Daughter of a Korean tycoon shows that life is what you make of it.
SINGAPORE: Women, don’t fight glass ceilings, tradition or men. Create your own game instead – and win.
This is the advice of Kim Sung-Joo, who debuted last Thursday on the first Forbes list of Asia’s Power Businesswomen. The South Korean luxury entrepreneur was in Singapore last week for a Forbes Asia forum timed with the release of the new power list, ahead of International Women’s Day on Thursday.
The youngest daughter of an energy conglomerate tycoon, Kim grew up like a princess cosseted in an old presidential palace, their family abode. Ten helpers, five drivers and two janitors tended her bubble of privilege.
Her strict Confucian father and puritanical Christian mother expected her to marry well and never work.
“I rebelled,” she recounts. The youngest of six children was appalled that her parents, especially her father, were often displeased that her two older sisters scored top marks in school, dimming their marriage prospects.
At 21, she secretly secured a place to study sociology at Amherst, a liberal arts college in America. She invited 16 prominent Amherst graduates to meet her father, Kim Soo-Keun, founder of the Daesung chaebol which deals in energy, auto parts, entertainment and a host of sectors.
Among the Amherst elite were former Korean Cabinet ministers and ambassadors.
“They came to my house and convinced my father, ‘Release your daughter to study at Amherst.’ He couldn’t say no,” she says.
In the United States, her boundary-breaking spree continued. Without telling her parents, she took temporary jobs like waitressing and scrubbing toilets during summer breaks.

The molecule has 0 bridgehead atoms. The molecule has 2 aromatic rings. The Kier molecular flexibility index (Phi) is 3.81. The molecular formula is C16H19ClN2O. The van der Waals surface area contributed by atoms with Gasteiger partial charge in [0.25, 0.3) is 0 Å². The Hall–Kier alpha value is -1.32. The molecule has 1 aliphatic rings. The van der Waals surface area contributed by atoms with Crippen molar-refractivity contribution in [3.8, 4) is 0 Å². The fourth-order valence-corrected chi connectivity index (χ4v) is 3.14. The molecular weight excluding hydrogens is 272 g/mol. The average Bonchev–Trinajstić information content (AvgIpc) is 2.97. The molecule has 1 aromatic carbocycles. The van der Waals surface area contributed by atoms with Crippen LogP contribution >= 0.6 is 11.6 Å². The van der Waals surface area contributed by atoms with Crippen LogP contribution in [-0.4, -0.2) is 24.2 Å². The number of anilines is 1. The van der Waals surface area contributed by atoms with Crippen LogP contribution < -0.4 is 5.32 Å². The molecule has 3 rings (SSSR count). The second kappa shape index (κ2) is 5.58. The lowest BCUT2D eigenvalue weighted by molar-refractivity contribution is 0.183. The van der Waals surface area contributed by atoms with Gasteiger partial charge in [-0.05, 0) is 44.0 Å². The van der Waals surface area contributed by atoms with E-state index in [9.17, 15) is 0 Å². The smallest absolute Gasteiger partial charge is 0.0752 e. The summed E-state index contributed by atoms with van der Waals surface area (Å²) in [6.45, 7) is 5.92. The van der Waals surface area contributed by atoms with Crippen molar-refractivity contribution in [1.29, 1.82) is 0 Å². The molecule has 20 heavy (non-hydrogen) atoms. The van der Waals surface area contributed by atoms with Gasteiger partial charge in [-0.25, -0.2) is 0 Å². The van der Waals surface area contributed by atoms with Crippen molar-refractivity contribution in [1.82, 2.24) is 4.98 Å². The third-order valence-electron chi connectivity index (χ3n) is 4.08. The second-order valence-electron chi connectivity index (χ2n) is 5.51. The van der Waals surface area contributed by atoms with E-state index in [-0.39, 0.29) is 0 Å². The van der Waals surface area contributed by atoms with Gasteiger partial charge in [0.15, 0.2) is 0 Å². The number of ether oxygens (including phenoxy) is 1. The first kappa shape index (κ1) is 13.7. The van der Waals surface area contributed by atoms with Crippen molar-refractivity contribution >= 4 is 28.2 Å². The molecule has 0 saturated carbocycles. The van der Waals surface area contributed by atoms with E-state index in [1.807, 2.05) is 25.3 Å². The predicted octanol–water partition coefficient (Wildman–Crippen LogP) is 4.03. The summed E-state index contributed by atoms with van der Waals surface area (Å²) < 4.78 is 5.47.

“I was training for a real life,” she says. ”
After her BA at Amherst, she went on to earn a master’s degree in international relations at the London School of Economics, then a Master of Theological Studies in business ethics and economics at Harvard.
By then it was the mid-1980s, and her parents asked her to return home for good.
“I knew if I went home, they would prepare an engagement to someone I don’t know well from a super-rich family,” she says.
But she had fallen in love with an “innocent-looking and kind” British Canadian from the Harvard campus.
This was a big threat to her traditional folks.
“Koreans are very homogeneous, especially high-society families. They think mixed blood in the family is a real shame,” she says.
“But for me, it was a basic human right to choose my own spouse and choose my own life.”
So she proposed marriage to the young man, who was similarly shocked. Overnight, she was disowned and penniless.
Over the next five years, her siblings were not allowed to contact her.
“I was like a satellite in orbit that suddenly got into a black hole,” she says.
While her husband completed his degree, she landed a job on the planning team of Bloomingdale’s legendary chairman Marvin Traub in Manhattan from 1985 to 1987. It was like being trained at a luxury retailing school, she remembers, picking up skills that would stick for life.
It was also a tumultuous season, however. Her hasty union unravelled as she and her husband differed vastly “in culture and expectations”. Though she knew life with him would be spartan, it was painful that they could not save a cent together.
“I worked overly hard, and was under a lot of mental stress as a foreigner with no fashion background. I probably worked 10 times harder than my colleagues. I got very ill.”
She had surgery for an ailment she declines to name.